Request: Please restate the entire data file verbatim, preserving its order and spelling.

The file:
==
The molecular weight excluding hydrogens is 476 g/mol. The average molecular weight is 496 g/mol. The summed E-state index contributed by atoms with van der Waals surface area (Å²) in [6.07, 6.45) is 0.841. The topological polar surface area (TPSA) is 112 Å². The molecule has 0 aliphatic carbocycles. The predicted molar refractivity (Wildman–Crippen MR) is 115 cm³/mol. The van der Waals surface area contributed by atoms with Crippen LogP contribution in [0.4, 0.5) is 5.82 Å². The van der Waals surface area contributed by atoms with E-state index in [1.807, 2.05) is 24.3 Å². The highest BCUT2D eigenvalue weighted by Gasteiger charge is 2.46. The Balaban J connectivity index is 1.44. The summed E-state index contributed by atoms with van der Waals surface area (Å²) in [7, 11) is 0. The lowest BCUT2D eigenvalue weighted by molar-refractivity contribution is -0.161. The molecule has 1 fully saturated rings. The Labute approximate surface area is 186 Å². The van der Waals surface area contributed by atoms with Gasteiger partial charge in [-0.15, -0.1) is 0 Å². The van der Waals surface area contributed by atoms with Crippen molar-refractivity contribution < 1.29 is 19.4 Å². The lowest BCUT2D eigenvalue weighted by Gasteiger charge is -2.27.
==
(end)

The molecular weight excluding hydrogens is 476 g/mol. The average molecular weight is 496 g/mol. The summed E-state index contributed by atoms with van der Waals surface area (Å²) in [6.07, 6.45) is 0.841. The topological polar surface area (TPSA) is 112 Å². The molecule has 0 aliphatic carbocycles. The predicted molar refractivity (Wildman–Crippen MR) is 115 cm³/mol. The van der Waals surface area contributed by atoms with Crippen LogP contribution in [0.4, 0.5) is 5.82 Å². The van der Waals surface area contributed by atoms with E-state index in [1.807, 2.05) is 24.3 Å². The highest BCUT2D eigenvalue weighted by Gasteiger charge is 2.46. The Balaban J connectivity index is 1.44. The summed E-state index contributed by atoms with van der Waals surface area (Å²) in [7, 11) is 0. The lowest BCUT2D eigenvalue weighted by molar-refractivity contribution is -0.161. The molecule has 1 fully saturated rings. The Labute approximate surface area is 186 Å². The van der Waals surface area contributed by atoms with Gasteiger partial charge in [-0.15, -0.1) is 0 Å². The van der Waals surface area contributed by atoms with Crippen molar-refractivity contribution < 1.29 is 19.4 Å². The lowest BCUT2D eigenvalue weighted by Gasteiger charge is -2.27.